Chocolate: A sweet Jewish tale

Moment Magazine’s new issue has a sweet Jewish tale about chocolate.

While I love bittersweet dark chocolate, it has been on my trips to Barcelona that I found a great chocolate shop offering all sorts of chocolate flavors, including chile!

Our dear friends in that city end every dinner with the bringing out of the “Box of Chocolate,” filled with bars of many kinds. What could be better? A great meal, wonderful friends AND chocolate!

But the Jewish role in chocolate started a long time ago, as detailed in the Moment article.

Convinced he would encounter Jewish traders on his 1492 journey, Christopher Columbus brought along a Jew as a Hebrew interpreter. Although he met no Jews in the New World, he did find oddly shaped “almonds” that were highly valued by the natives—cacao beans.

It was conquistador Hernán Cortés who carried the art of making the Aztecs’ xocolatl, or “bitter water,” to Spain. Considered a sacred drink associated with fertility, chocolate was served cold and flavored with chilies. The Aztec emperor Montezuma was said to have downed many a golden goblet of the drink each day, especially before visiting his wives.

The Spanish nobility swooned over the aphrodisiac and revitalizing qualities of chocolate, but disliked its bitterness. To appease European taste buds, it was loaded with sugar and later blended with hot milk. A delectable drink for the wealthy was born.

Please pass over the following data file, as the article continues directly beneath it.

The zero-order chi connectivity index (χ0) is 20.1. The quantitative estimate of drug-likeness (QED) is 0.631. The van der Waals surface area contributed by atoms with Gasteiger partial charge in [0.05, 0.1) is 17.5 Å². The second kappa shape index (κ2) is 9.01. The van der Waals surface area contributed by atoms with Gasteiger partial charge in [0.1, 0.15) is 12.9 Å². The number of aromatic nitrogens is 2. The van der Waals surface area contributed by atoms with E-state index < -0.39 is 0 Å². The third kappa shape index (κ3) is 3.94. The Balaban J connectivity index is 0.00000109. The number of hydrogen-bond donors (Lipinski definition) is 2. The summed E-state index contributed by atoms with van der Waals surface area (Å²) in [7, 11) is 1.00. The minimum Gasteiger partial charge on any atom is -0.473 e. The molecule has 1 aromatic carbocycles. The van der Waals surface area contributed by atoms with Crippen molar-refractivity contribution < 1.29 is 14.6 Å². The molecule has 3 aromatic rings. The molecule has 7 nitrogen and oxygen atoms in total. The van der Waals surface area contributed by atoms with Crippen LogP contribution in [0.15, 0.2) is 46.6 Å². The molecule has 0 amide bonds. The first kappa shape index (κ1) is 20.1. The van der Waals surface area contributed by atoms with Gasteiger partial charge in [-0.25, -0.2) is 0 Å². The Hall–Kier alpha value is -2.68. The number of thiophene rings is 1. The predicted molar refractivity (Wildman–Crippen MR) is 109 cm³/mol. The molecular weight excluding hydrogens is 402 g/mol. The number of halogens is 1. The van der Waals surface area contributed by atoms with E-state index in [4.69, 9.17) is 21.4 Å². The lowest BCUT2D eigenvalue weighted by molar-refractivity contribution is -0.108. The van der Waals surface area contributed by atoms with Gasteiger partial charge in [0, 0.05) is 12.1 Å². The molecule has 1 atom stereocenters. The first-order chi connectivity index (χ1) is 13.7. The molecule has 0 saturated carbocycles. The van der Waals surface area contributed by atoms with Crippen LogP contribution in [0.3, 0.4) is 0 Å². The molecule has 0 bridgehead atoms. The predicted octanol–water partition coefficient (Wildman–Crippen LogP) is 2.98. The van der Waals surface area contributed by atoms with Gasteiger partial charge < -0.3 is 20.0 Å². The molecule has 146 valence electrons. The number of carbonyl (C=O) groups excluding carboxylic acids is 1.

The story meshes with the forced conversion to Catholicism and expulsion of the Jews of Spain and Portugal.

“When the Jews left, they took with them knowledge of how to make chocolate and a sense of its value,” says Celia Shapiro, co-author of “Chocolate: History, Culture, and Heritage.”

“Jewish traders introduced chocolate to France,” adds Joan Nathan, author of the upcoming “In Search of the Food of the Jews of France.” One center of Jewish chocolate-making was Bayonne, where, as the legend goes, Jewish settlers managed to convince church authorities that chocolate was “kosher” for Lent.

The Spanish and Portuguese refugees also settled in the Netherlands. The Dutch West India Company (with its Jewish investors) wanted to encourage the Diaspora’s international trade, and Jewish merchants settled all over the New World.

Success was not universally met with joy and resulted in French discriminatory laws and the export of the Inquisition to the colonies. Jews fled from Spanish and Portuguese colonies to Dutch territory.

Aaron Lopez, an influential merchant and cacao trader, was the first Jew to be naturalized in British Massachusetts. A fervent supporter of the American Revolution, Lopez lamented the fact that Jews, struggling with provision shortages during the upheaval while attempting to keep kosher, were “forced to subsist on chocolate and coffee.”

The story continues with European “chocolate houses,” the creation of the Sacher Torte by a teenage Viennese Jewish apprentice chef, powdered chocolate, the mass-produced chocolate bar, opening of Israel’s Elite candy company by a Latvian immigrant, the rise of Barton’s (which Tracing the Tribe covered previously) and its chocolate almond kisses, kosher chocolates from non-Jewish companies (Godiva, Ghiradelli) and chocolate matzoh.

It lists such Jewish American chocolatiers as Robert Steinberg of Scharffen Berger, truffle queen Alice Medrich, Charles Chocolates; and Israel’s Max Brenner and his now international chain.

Read the complete article at the link above.

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